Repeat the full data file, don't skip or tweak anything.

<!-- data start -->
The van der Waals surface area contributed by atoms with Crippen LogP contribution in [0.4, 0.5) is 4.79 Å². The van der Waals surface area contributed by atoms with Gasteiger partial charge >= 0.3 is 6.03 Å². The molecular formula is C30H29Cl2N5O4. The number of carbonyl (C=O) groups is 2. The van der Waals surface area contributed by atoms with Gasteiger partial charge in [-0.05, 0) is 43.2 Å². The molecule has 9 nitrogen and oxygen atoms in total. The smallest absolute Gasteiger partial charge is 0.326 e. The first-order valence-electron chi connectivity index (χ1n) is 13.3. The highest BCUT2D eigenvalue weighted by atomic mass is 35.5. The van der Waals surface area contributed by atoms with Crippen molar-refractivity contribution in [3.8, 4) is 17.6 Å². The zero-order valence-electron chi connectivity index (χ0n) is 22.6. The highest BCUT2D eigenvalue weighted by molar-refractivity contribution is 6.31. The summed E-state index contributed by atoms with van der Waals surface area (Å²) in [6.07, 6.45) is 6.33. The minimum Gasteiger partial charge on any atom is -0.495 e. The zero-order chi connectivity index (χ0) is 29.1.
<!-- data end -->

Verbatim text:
The van der Waals surface area contributed by atoms with Crippen LogP contribution in [0.4, 0.5) is 4.79 Å². The van der Waals surface area contributed by atoms with Gasteiger partial charge >= 0.3 is 6.03 Å². The molecular formula is C30H29Cl2N5O4. The number of carbonyl (C=O) groups is 2. The van der Waals surface area contributed by atoms with Gasteiger partial charge in [-0.05, 0) is 43.2 Å². The molecule has 9 nitrogen and oxygen atoms in total. The smallest absolute Gasteiger partial charge is 0.326 e. The first-order valence-electron chi connectivity index (χ1n) is 13.3. The highest BCUT2D eigenvalue weighted by atomic mass is 35.5. The van der Waals surface area contributed by atoms with Crippen molar-refractivity contribution in [3.8, 4) is 17.6 Å². The zero-order valence-electron chi connectivity index (χ0n) is 22.6. The highest BCUT2D eigenvalue weighted by molar-refractivity contribution is 6.31. The summed E-state index contributed by atoms with van der Waals surface area (Å²) in [6.07, 6.45) is 6.33. The minimum Gasteiger partial charge on any atom is -0.495 e. The zero-order chi connectivity index (χ0) is 29.1.